As well as curl type, porosity also plays a major role in keeping your curls in check. Porosity refers to how well the hair can hold moisture which is dependent on how flat the cuticles (the outer layer) of the hair are. Hair which has normal porosity has cuticles which sit at the optimum angle to both allow moisture to enter the hair strand and stay there. Low and high porosity hair is more problematic to moisturise, but there are a few temporary fixes which can help. The easiest way to tell the porosity of your hair is to assess how long it takes your hair to dry and how frizzy your strands get.

Low Porosity Hair – Tightly closed cuticles
Hair with low porosity prevents moisture entering and leaving the strand easily, which can make it tricky to moisturise effectively, but once the moisture gets in, tresses stay hydrated for long periods. As the hair prevents moisture from escaping it can take a very long time to dry. Low porosity hair tends to feel smoother and is less likely to tangle and frizz as a result. Stick to light moisturisers with a milk-like texture to keep it hydrated and without weighing it down. Low porosity hair loves intensive moisture treatments most, use these with a steamer or conditioning cap to ensure the moisture penetrates the hair.

High Porosity Hair – Widely open cuticles
Hair with high porosity allows moisture to enter and leave the hair freely making it easy to moisturise these strands, but this moisture doesn’t last long. High porosity hair dries fairly quickly but the position of the cuticles make this hair type much more frizz-prone than low porosity hair. It can also become more tangled and matted. High porosity hair will need much heavier products which are creamier and butter-like in consistency. It’s best to layer styling products on this type to keep moisture in as long as possible. ‘It can take a bit of time to get the balance right when it comes to moisturising,’ says Natasha. ‘I tell my clients to look at what we do to our skin. After we cream our skin it never feels wet or dry it just feels soft. This is the same for our hair.’ Also try to use conditioning products that have protein, as these will help fill some of the gaps in the hair layer. Jasmine reminds us ‘adding protein will strengthen hair but too much can make it brittle, so remember to balance these treatments with moisture too.’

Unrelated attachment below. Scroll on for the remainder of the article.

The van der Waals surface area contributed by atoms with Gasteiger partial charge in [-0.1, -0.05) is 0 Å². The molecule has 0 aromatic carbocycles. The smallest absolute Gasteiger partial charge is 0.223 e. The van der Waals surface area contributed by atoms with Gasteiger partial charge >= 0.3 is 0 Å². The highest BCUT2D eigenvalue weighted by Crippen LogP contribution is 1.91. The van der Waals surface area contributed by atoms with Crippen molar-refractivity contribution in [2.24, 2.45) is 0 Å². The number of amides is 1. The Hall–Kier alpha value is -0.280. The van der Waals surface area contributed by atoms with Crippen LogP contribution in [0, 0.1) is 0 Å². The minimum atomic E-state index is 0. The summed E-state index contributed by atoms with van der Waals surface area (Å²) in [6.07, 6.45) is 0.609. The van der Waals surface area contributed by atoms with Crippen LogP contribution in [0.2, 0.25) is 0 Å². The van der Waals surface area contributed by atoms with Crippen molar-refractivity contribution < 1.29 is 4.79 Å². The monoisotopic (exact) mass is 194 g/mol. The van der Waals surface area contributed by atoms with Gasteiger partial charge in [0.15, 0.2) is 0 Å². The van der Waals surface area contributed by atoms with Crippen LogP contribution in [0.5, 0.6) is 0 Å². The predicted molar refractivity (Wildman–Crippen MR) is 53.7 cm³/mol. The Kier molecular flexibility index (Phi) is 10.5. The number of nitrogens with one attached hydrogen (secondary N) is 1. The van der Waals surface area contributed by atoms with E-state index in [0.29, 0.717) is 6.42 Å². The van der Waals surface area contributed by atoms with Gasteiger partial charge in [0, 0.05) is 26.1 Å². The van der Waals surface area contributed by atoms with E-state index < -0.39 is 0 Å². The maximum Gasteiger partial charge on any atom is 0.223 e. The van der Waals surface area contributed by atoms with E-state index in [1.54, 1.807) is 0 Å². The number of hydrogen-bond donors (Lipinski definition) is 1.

Whereas curl type refers to the shape of the hair, thickness refers to the width of each strand which also plays a big part in knowing how to care for your hair. Thick, medium and fine strands all need different care to prevent frizz, stay hydrated and strong.

Fine Hair
Fine hair generally needs less moisture and can be less frizz-prone. Treat it with regular intensive protein conditioners to resist breakage as it can be more fragile.

Medium Hair
Strands with medium thickness can be treated with protein and moisture treatments as and when needed. With this hair type porosity and the curl pattern will play more of a role in how dry or frizzy the hair is.

Thick Hair
Thick hair will need regular moisturising treatments to prevent it from becoming dry. Because this hair craves hydration it can appear more frizzy.

Mixed-race hair…


  1. by Sarah Joseph on 16/08/2018  11:32 AM Reply

    Thanks for this article, it was so resourceful - it really helped give me some guidance as to what to do with my hair

  2. by Michelle on 17/10/2016  5:19 AM Reply

    Actually traditional hair moisturising products often cause more frizz for certain types of mixed hair. Leave in conditioner or treatment conditioners can sometimes work much better, but you would need to address product build up every couple of months. If you can go naked for a week or so I find that this makes (my hair) super shiny. Don't use heated stylers too often either. Eventually this will completely change the hair texture and it's a long ting to get it back to anywhere near normal.